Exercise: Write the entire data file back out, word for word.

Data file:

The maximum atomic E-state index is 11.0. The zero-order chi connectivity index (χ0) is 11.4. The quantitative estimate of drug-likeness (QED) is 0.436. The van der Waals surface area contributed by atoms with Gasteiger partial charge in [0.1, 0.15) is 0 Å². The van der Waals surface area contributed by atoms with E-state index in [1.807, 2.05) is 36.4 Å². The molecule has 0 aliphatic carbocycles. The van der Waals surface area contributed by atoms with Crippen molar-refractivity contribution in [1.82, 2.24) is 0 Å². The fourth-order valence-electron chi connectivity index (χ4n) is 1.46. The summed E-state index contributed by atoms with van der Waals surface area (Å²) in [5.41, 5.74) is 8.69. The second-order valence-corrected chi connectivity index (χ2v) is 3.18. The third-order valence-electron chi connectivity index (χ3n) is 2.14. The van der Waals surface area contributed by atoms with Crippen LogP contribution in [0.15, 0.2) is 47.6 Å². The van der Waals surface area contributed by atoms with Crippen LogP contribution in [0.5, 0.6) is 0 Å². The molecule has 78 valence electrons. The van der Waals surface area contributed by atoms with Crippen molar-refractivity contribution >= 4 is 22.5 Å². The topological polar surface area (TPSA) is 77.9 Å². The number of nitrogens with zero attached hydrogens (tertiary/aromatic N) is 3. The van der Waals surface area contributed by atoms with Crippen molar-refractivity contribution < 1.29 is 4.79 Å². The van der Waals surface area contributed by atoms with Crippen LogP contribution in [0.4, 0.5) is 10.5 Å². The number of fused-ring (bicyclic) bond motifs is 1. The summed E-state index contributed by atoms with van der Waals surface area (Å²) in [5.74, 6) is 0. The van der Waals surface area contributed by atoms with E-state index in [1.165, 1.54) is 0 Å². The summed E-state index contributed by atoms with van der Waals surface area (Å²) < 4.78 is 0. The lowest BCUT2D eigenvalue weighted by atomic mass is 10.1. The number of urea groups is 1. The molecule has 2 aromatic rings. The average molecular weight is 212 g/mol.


The maximum atomic E-state index is 11.0. The zero-order chi connectivity index (χ0) is 11.4. The quantitative estimate of drug-likeness (QED) is 0.436. The van der Waals surface area contributed by atoms with Gasteiger partial charge in [0.1, 0.15) is 0 Å². The van der Waals surface area contributed by atoms with E-state index in [1.807, 2.05) is 36.4 Å². The molecule has 0 aliphatic carbocycles. The van der Waals surface area contributed by atoms with Crippen molar-refractivity contribution in [1.82, 2.24) is 0 Å². The fourth-order valence-electron chi connectivity index (χ4n) is 1.46. The summed E-state index contributed by atoms with van der Waals surface area (Å²) in [5.41, 5.74) is 8.69. The second-order valence-corrected chi connectivity index (χ2v) is 3.18. The third-order valence-electron chi connectivity index (χ3n) is 2.14. The van der Waals surface area contributed by atoms with Crippen LogP contribution in [0.15, 0.2) is 47.6 Å². The van der Waals surface area contributed by atoms with Crippen LogP contribution in [0.5, 0.6) is 0 Å². The molecule has 78 valence electrons. The van der Waals surface area contributed by atoms with Crippen molar-refractivity contribution >= 4 is 22.5 Å². The topological polar surface area (TPSA) is 77.9 Å². The number of nitrogens with zero attached hydrogens (tertiary/aromatic N) is 3. The van der Waals surface area contributed by atoms with Crippen molar-refractivity contribution < 1.29 is 4.79 Å². The van der Waals surface area contributed by atoms with Crippen LogP contribution in [0.4, 0.5) is 10.5 Å². The number of fused-ring (bicyclic) bond motifs is 1. The summed E-state index contributed by atoms with van der Waals surface area (Å²) in [5.74, 6) is 0. The van der Waals surface area contributed by atoms with E-state index in [1.165, 1.54) is 0 Å². The summed E-state index contributed by atoms with van der Waals surface area (Å²) < 4.78 is 0. The lowest BCUT2D eigenvalue weighted by atomic mass is 10.1. The number of urea groups is 1. The molecule has 2 aromatic rings. The average molecular weight is 212 g/mol.